So you’re interested in exploring modular synthesis, great! To have the most helpful perspective, think about eurorack as the construction of a new, totally personalised instrument - it can be whatever you want it to be. This is both powerful and daunting. Where should you start? How should you think about the many choices you need to make? Our hope is this article will serve as a useful guide for your journey.
Because eurorack can be many things to many people, later in this article we’ll describe some personas and the rack most appropriate for what they aim to use it for. If a specific persona resonates with you, great, but you may find you’re a combination of two or three personas. We’ll describe the rationale for a rack and how it meets their needs so you can get a sense of how you might build your instrument.
But first, let’s get a broad sense of the types of things we’ll be considering. With thousands of modules to choose from, what are the main categories and their purpose? As you may have read in the Modular 101 article we work with two types of signals: those within the audible spectrum (audio rate) that we can send to speakers and hear and those below the audible spectrum (control voltage) that we use to control things. And yes, because there are no rules in modular synthesis, it’s not uncommon to use audio rate signals as CV. So what are the broad categories?
The case is the enclosure that holds your modules. There are lots of sizes and they come in rows from 1 to many. When starting out, your case only needs one or two rows.
Eurorack, the most common standard for modular synthesis today, uses rows that are 3U in height (1 rack Unit = 4.45mm x 3 = 13.35mm).
The width of the case (and individual modules) are measured in HP (horizontal pitch) 1HP is 5.08mm. Naturally, the wider the case, the more modules it can hold.
Power for the modules is either built into the case or provided by a power module.
Different eurorack modules have different power requirements so it’s important to make sure you have enough. If your case provides power, you will most likely have enough. If you use a power module, it will list its power requirements. You can find some options here, but we’ll come back to this in our example racks below.
The output module translates the modular signals that are too high of a voltage for most audio equipment to line level signals suitable for your audio interface and speakers. These modules provide one or more stereo inputs and outputs and a volume knob. There are a number of output modules in this list
Patch cables route audio and control signals between modules. They come in various lengths with 3.5mm male mono jacks on each end. They aren’t the most exciting purchase, but at least the shorter ones are cheaper, which is all you need when starting out.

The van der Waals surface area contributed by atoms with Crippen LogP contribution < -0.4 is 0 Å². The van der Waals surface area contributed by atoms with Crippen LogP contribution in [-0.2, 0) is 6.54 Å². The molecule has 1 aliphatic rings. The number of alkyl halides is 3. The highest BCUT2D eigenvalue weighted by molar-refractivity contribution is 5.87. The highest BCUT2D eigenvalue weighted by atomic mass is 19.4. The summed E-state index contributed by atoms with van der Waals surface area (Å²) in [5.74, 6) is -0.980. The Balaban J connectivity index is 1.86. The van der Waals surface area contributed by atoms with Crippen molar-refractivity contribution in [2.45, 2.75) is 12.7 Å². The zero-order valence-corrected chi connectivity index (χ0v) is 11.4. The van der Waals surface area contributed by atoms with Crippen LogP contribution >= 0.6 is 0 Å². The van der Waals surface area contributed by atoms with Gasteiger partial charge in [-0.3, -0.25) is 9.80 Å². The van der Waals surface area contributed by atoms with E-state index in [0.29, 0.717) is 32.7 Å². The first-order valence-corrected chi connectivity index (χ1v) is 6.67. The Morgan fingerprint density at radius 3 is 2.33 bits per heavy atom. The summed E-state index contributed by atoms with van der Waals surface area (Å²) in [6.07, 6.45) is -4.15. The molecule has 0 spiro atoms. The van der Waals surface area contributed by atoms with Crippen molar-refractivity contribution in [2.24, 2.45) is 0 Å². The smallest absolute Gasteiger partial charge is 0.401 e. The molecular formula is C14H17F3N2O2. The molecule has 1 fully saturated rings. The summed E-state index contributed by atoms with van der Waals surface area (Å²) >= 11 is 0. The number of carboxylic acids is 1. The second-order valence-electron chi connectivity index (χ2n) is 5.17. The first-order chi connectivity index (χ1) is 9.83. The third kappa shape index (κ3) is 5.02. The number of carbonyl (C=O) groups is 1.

Modules create and alter the two types of signals we’re working with, audio and control. While it’s common for a single module to combine some of these capabilities, these categories map nicely to the needs of specific personas.
These are your voices - the beginning of the audio signal. Here are some options:
VCOs (voltage controlled oscillators) are a very common type of voice, but they may use many different types of synthesis. Ultimately, a VCO aims to give you control over the fundamental pitch and its harmonics. Here are some examples, or alternatively click here to see all oscillators that we have in store:
A traditional VCO will give you one or more wave shapes (sine, triangle, square, etc.) combined with additional features, such as with the Instruō Tš-L.
FM (frequency modulation) combines multiple signals together in interesting ways to generate rich harmonics as evidenced in the 4MS Ensemble Oscillator.
Samplers play back audio material that it either recorded itself or read from a file (usually in wav format). They give you a lot of control over how they play back that material (e.g. one-shot, looping, granular, reverse, etc) and many other parameters. This list of sampling modules has many of the most popular choices.
Filters are typically used to alter a signal as we’ll see in the next section. But most filters have a resonance control that, when set past a specific threshold, will begin to self-oscillate and generate a tone that you can use as a voice. When looking through some of the filters in this list, be sure to note which of them mention “self resonate/oscillate”.
Noise is an important component in a lot of percussion and drones. It’s a source of very rich material that sounds great through the effects we’ll cover in the next section. Check out this list of noise modules.